As South Africa’s economy continues to expand, a key concern faced by the country is the shortage of key skills across a range of sectors.  Woza Ekhaya was the first event of its kind organized by the Homecoming Revolution.  By connecting with skilled South Africans abroad and communicating the opportunities open to them back home, the organizers hope that this event will have begun the process for the return of these much needed skills. 

ImageAccording to the organizers, whilst South Africans abroad tend to be predominantly white, there are well-educated black, coloured and Indian South Africans that have lived in exile and studied abroad, there are also those that have taken advantage of the career opportunities in first world countries that offer nurses, doctors, teachers, engineers better income levels and job fulfillment.

Many of the Homecoming Revolution’s team members have themselves lived abroad.  Martine Schaffer, the Managing Director of the organisation, lived in the UK for 15 years and is a homecomer herself.  With a background in Public Relations, Marketing and Business Development, Martine has no regrets about her decision.  “I returned home in 2003,” she says, “and I haven’t looked back!”

Woza Ekhaya

With Woza Ekhaya, the organisation decided to take a practical approach. By facilitating South African companies looking for skills, to engage with South Africans interested in returning home, Woza Ekhaya was the natural follow-on from their previous events.

“We believed it was time to do something tangible,” explains Schaffer.  “Companies in South Africa wanted the opportunity to connect with South African talent abroad.  There are opportunities across many sectors and skilled individuals who have been in the UK and gained experience while living there have a lot to offer.”

“For every 1 skilled South African that returns to South Africa: 10 new jobs are created.”

With nearly 1.4 million South Africans living in the UK, London was the obvious place for the organizers to launch the event, says Schaffer.  A second event took place in Dublin to address the growing South African population in Ireland.

Woza Ekaya included an exhibition of South African employers including Netcare, Rand Merchant Bank, PriceWaterhouse Coopers, Makro and Sapi, wishing to attract the skilled workforce back to South Africa, accompanied by other support services related to moving back home and property companies, including UK based HR and Career management company, Interims for Development.

The seminar involved experts in various fields who spoke openly and honestly about South Africa’s issues, from crime to the country’s economic outlook.  There were a range of panel discussions about the job market and opportunities available to returning ex-pats and property outlook and investment advice.  The event also included a series of workshops with a focus on the practicalities of starting up businesses in South Africa, BEE for Small and medium sized enterprises and how to approach the South African job market and investing in property.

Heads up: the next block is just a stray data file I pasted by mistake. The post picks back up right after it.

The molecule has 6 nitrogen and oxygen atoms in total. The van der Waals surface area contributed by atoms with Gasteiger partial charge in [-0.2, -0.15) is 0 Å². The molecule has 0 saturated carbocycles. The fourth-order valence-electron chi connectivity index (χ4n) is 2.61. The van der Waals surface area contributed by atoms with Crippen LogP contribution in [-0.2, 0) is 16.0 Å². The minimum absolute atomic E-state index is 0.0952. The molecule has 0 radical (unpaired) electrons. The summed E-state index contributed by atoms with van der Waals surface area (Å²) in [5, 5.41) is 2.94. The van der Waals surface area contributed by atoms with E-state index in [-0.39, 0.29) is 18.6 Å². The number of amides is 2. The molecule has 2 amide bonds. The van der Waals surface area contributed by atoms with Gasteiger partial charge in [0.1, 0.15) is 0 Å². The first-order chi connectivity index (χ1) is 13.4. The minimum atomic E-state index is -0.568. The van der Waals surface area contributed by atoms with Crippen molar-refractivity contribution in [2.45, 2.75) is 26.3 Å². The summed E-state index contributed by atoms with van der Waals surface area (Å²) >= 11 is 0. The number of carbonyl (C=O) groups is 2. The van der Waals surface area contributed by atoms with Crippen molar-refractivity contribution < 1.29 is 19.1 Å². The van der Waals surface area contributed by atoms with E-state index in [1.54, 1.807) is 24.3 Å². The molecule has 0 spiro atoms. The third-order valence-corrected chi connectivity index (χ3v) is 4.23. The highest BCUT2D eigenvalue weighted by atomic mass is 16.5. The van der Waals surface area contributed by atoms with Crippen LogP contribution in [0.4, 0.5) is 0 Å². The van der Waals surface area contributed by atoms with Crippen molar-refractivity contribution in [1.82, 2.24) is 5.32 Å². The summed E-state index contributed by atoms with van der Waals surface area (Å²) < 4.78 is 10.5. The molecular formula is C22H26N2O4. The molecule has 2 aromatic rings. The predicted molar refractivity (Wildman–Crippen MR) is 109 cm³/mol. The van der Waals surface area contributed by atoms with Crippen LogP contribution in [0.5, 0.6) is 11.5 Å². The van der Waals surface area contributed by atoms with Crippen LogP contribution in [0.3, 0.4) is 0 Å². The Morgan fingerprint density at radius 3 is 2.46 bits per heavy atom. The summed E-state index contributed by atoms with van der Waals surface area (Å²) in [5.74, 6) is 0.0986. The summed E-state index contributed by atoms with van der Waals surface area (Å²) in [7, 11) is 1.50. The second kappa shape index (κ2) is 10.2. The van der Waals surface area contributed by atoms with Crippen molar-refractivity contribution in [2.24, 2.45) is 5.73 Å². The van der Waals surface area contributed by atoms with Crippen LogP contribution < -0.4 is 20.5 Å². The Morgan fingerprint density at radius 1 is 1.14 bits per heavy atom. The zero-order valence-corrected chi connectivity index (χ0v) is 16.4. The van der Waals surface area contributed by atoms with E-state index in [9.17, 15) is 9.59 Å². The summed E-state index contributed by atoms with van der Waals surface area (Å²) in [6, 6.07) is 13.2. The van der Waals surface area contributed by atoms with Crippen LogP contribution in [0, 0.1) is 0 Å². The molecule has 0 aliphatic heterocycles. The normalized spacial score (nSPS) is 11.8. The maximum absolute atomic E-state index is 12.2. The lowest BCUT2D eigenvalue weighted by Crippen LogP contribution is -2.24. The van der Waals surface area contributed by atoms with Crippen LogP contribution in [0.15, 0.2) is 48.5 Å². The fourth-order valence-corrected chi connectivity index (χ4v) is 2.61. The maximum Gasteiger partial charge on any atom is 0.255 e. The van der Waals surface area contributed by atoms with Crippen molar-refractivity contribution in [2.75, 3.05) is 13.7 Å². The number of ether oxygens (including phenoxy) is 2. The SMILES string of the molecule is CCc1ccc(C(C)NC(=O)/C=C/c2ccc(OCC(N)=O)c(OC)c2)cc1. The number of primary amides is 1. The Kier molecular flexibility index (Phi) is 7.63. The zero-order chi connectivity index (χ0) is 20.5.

With its focus on job opportunities and information on creating new businesses and finding properties back home in South Africa, the expo offered a wealth of useful information as well as actual job vacancies to people returning to South Africa.

“People need to be proud of how far we’ve come.”

“Our research has shown that South Africans’ biggest fear in returning is being able to find employment,” said the organisers.  “There are plenty of opportunities available, but this is not the message that South Africans internationally are aware of.”

“We know that ‘for every 1 skilled South African that returns to South Africa: 10 new jobs are created.  We realize that we have a tough time competing with countries in the first world category but we are confident that what South Africa has to offer is not only more than enough, but lends a life of significance instead of simply one of mere existence. With all we have to achieve, people need to be proud of how far we have come and not discouraged by what still needs to be achieved.”


Reducing the Risk in Recruitment

ImageRecruitment is a thorny issue – particularly for small organisations. In the first of a 2-part article, Vincent Owen, Senior Consultant with HR Consultancy, Interims for Development, offers some tips on hiring the best for your business.

In today’s world, we are constantly surrounded by risks. We are at risk in the home, especially the kitchen, and the minute we step outside, we potentially meet other risks…every time we cross the road…drive our car. For many of these risks we can take out insurance policies; we insure our homes against theft and fire…we insure our cars against accidents. However, there is one risk we cannot insure against - and that is employing the wrong member of staff.